Papua New Guinea Landslide

In this photo provided by the International Organization for Migration, an injured person is carried on a stretcher to seek medical assistance after a landslide in Yambali village, Papua New Guinea on Friday. More than 100 people are believed to have been killed in the landslide that buried a village and an emergency response is underway, officials in the South Pacific island nation said. The landslide struck Enga province, about 370 miles northwest of the capital, Port Moresby, at roughly 3 a.m., Australian Broadcasting Corp. reported. Benjamin Sipa/International Organization for Migration via Associated Press

MELBOURNE, Australia — Survivors searched through tons of earth and rubble by hand looking for missing relatives while a first emergency convoy delivered food, water and other provisions Saturday at the site of a landslide that devastated a remote village in the mountains of Papua New Guinea and was feared to have buried scores of people, officials said.

An assessment team reported “suggestions” that 100 people were dead and 60 houses buried by the mountainside that collapsed in Enga province a few hours before dawn Friday, said Serhan Aktoprak, the chief of the International Organization for Migration’s mission in the South Pacific island nation.

Confirming a firm number of those who have died will be difficult “given it is considered culturally taboo to ask survivors of the status of their relatives,” Aktoprak said.

Only three bodies had been recovered by early Saturday from the vast swath of earth, boulders and splintered trees that struck part of Yambali, a village of nearly 4,000 people that is 370 miles northwest of the capital, Port Moresby.

Medical treatment was provided to seven people, including a child, said Aktoprak, who is based in Port Moresby. He had no information about the extent of their injuries.

“It is feared that the number of casualties and wounded will increase dramatically,” he said.


A spokesperson for Papua New Guinea Prime Minister James Marape said Saturday he would release information about the scale of the destruction and loss of life when it becomes available.

Philip Mene, an IOM program associate, said survivors “are removing the rubble by hand” as they try to find their relatives.

“It is noticeable that relatives are coming to terms that the people below the debris are all but lost,” he said Saturday.

“Most likely hope recovering any survivors is slowly diminishing.”

All food gardens that sustain the village’s subsistence farming population were destroyed and the three streams that provide drinking water were buried by the landslide.

A convoy left the provincial capital of Wabag on Saturday morning carrying food, water and other essentials to the devastated village 35 miles away.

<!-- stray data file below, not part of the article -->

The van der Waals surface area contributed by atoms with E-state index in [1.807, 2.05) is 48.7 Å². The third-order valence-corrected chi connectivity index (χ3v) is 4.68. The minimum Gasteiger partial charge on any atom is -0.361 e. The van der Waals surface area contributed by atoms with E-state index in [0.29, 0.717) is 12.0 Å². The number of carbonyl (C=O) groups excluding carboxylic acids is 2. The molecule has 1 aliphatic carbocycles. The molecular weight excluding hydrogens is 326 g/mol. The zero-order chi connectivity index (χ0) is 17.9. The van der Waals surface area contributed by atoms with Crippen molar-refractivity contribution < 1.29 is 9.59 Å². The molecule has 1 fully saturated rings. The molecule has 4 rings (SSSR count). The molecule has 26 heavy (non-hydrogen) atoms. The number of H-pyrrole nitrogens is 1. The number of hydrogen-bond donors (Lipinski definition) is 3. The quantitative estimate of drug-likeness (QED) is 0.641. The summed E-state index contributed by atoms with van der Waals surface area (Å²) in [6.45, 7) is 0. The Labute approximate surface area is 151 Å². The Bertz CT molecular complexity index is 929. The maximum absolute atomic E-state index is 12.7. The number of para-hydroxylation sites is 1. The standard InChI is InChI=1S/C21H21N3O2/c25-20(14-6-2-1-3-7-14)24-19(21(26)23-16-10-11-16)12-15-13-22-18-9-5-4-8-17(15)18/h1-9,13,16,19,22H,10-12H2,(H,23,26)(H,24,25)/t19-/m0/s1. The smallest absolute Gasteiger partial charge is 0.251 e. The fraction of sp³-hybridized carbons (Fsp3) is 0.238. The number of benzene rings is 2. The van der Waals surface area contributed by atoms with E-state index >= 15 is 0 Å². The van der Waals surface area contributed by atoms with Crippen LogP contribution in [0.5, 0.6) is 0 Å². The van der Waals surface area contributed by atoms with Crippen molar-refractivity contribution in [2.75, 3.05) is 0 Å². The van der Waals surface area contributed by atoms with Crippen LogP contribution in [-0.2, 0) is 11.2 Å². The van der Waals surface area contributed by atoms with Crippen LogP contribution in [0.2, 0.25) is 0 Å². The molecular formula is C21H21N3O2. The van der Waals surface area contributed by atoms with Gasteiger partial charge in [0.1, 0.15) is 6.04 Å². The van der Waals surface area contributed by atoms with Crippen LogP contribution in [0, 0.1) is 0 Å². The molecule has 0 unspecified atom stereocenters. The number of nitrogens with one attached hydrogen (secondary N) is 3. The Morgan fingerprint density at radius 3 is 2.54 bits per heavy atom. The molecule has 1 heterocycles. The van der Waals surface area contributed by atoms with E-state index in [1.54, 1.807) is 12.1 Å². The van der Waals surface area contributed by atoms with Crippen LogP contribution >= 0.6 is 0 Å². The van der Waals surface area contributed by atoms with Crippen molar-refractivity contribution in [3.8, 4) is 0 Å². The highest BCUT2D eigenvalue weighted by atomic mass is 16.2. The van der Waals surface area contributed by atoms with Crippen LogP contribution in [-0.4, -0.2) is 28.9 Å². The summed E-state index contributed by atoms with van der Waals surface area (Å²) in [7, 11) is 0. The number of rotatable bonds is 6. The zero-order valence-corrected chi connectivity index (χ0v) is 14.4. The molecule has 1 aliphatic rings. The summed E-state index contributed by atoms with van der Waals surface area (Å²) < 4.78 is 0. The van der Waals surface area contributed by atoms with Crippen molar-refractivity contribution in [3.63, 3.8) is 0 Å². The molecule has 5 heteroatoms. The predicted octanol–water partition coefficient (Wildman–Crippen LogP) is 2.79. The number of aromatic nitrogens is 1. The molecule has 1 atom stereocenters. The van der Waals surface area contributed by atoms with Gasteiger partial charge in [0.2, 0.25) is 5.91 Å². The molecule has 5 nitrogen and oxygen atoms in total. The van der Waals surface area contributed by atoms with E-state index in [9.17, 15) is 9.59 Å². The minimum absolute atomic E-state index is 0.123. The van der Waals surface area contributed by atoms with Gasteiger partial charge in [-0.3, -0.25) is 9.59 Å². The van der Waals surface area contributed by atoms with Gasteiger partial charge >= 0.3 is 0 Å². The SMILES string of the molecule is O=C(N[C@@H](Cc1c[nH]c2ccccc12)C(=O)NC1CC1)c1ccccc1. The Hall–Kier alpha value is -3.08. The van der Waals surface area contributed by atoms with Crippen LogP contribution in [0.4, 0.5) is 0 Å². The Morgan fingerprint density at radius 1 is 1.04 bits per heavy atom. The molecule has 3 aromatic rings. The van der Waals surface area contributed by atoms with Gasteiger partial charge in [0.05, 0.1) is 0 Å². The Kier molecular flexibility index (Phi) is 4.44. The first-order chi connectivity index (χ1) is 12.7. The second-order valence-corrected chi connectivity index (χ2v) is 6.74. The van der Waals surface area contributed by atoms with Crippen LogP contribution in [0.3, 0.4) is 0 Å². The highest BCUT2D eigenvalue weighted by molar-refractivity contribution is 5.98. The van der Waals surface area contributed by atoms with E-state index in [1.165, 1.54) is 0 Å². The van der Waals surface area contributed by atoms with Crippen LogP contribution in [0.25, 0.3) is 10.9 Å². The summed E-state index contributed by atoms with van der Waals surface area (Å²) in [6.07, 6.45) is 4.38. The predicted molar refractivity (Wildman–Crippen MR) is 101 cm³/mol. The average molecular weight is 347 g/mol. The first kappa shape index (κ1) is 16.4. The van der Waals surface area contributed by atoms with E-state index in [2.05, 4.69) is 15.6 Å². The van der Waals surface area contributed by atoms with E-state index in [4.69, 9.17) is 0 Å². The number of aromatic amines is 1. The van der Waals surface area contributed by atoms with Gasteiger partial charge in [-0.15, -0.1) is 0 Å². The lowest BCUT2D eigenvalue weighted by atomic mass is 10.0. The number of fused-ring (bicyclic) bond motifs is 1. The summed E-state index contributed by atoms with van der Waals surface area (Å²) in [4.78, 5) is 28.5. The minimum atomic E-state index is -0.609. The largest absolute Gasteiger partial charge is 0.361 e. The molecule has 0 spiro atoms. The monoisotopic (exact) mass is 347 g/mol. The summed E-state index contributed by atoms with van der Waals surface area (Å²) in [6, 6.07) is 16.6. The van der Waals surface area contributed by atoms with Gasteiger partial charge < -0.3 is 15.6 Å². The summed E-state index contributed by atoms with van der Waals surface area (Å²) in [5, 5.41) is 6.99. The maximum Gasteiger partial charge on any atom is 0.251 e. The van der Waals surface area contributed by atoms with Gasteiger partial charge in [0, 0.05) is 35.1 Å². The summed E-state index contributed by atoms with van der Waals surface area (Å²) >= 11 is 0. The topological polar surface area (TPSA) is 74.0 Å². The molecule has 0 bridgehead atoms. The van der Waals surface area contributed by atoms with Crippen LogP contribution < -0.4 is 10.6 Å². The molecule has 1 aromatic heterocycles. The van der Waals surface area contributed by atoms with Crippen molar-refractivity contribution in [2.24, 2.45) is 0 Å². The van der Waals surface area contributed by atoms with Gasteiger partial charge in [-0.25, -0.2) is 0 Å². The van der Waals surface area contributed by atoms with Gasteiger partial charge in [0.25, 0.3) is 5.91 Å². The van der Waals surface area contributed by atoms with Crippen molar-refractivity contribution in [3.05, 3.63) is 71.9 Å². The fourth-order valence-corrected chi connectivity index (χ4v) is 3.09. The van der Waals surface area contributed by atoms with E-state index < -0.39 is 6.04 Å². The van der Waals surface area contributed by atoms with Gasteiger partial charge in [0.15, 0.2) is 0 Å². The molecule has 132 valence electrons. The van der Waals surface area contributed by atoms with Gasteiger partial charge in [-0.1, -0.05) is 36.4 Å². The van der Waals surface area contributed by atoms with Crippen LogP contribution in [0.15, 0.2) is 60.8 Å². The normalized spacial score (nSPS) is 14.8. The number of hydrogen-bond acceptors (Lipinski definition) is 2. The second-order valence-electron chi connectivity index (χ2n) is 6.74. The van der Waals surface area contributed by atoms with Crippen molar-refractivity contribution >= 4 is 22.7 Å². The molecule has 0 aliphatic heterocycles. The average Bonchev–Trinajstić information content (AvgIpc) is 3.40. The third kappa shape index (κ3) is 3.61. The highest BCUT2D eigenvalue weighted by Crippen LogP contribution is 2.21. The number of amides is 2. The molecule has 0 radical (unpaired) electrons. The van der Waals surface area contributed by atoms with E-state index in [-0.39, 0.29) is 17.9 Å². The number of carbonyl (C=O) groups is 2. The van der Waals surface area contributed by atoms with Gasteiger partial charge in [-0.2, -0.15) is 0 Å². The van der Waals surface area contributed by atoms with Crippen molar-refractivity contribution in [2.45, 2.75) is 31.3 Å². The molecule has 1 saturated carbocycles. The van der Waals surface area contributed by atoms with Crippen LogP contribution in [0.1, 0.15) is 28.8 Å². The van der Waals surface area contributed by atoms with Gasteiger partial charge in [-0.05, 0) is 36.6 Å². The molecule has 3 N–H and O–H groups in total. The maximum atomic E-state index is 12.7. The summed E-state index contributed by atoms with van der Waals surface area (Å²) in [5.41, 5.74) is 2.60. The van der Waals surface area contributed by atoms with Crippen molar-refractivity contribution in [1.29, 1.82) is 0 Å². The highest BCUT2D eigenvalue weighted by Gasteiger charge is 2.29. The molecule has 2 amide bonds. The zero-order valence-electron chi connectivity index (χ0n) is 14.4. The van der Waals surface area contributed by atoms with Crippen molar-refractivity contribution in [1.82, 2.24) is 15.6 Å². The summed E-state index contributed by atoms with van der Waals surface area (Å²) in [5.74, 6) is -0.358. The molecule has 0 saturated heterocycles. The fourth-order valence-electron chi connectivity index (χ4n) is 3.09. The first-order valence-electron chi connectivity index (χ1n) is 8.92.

The relief effort was delayed by the landslide closing the province’s main highway, which serves the Porgera Gold Mine and the neighboring town of Porgera.

Further convoys are planned for Sunday, including the arrival of heavy earth-moving machinery to help clear the 6 to 8 meters (20 to 26 feet) of debris, earth and rocks which has fallen from the Mungalo mountain that sits above Yambali.

Emergency responders may face challenges using heavy machinery due to the risk and “cultural sensitivities of desecrating bodies that may be within the rubble,” Mene said.

Papua New Guinea is a diverse, developing nation of mostly subsistence farmers with 800 languages. There are few roads outside the larger cities.

With 10 million people, it is the most populous South Pacific nation after Australia, which is home to around 27 million.

It is located on the eastern half of the island of New Guinea and sits on the Pacific “Ring of Fire,” the arc of seismic faults around the Pacific Ocean where much of the world’s earthquake and volcanic activity occurs. In March, the country was hit by a 6.9-magnitude earthquake.


The United States and Australia are building closer defense ties with the strategically important nation, where China is seeking closer security and economic ties.

U.S. President Joe Biden and Australian Prime Minister Anthony Albanese said their governments stood ready to help respond to the landslide.

Biden, who was to become the first sitting U.S. president to visit Papua New Guinea a year ago but canceled the trip to focus on a debt crisis in Congress, said he was heartbroken by the loss of life and devastation.

“Our prayers are with all the families impacted by this tragedy and all the first responders who are putting themselves in harm’s way to help their fellow citizens,” Biden said in a statement.

“The United States stands with Papua New Guinea – our close partner and friend – today and always,” Biden added.

Albanese posted on the social media platform X: “All Australians grieve for our brothers and sisters in Papua New Guinea after the terrible landslide.”

Australia is Papua New Guinea’s nearest neighbor and the most generous provider of foreign aid.

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